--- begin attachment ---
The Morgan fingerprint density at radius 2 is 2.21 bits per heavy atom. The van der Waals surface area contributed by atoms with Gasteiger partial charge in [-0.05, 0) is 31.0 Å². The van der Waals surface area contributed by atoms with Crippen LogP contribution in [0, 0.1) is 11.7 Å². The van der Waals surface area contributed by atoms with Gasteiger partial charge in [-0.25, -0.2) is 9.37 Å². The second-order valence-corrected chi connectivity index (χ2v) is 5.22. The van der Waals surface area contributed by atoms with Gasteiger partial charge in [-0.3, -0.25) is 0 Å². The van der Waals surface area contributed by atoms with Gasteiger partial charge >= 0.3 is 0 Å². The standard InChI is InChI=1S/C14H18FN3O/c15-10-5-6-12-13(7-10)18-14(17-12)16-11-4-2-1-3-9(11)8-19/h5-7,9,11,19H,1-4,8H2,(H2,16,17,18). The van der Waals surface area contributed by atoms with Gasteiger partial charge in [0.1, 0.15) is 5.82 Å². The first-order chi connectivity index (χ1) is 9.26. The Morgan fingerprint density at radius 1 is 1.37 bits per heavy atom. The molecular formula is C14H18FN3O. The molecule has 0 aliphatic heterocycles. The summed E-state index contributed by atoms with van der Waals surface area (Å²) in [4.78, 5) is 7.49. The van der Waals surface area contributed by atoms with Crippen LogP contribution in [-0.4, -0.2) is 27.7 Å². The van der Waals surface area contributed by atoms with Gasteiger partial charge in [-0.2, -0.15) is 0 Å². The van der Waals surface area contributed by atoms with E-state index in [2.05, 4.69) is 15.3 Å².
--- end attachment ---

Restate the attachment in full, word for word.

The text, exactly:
The Morgan fingerprint density at radius 2 is 2.21 bits per heavy atom. The van der Waals surface area contributed by atoms with Gasteiger partial charge in [-0.05, 0) is 31.0 Å². The van der Waals surface area contributed by atoms with Crippen LogP contribution in [0, 0.1) is 11.7 Å². The van der Waals surface area contributed by atoms with Gasteiger partial charge in [-0.25, -0.2) is 9.37 Å². The second-order valence-corrected chi connectivity index (χ2v) is 5.22. The van der Waals surface area contributed by atoms with Gasteiger partial charge in [-0.3, -0.25) is 0 Å². The van der Waals surface area contributed by atoms with Gasteiger partial charge >= 0.3 is 0 Å². The standard InChI is InChI=1S/C14H18FN3O/c15-10-5-6-12-13(7-10)18-14(17-12)16-11-4-2-1-3-9(11)8-19/h5-7,9,11,19H,1-4,8H2,(H2,16,17,18). The van der Waals surface area contributed by atoms with Gasteiger partial charge in [0.1, 0.15) is 5.82 Å². The first-order chi connectivity index (χ1) is 9.26. The Morgan fingerprint density at radius 1 is 1.37 bits per heavy atom. The molecular formula is C14H18FN3O. The molecule has 0 aliphatic heterocycles. The summed E-state index contributed by atoms with van der Waals surface area (Å²) in [4.78, 5) is 7.49. The van der Waals surface area contributed by atoms with Crippen LogP contribution in [-0.4, -0.2) is 27.7 Å². The van der Waals surface area contributed by atoms with Gasteiger partial charge in [-0.2, -0.15) is 0 Å². The van der Waals surface area contributed by atoms with E-state index in [2.05, 4.69) is 15.3 Å².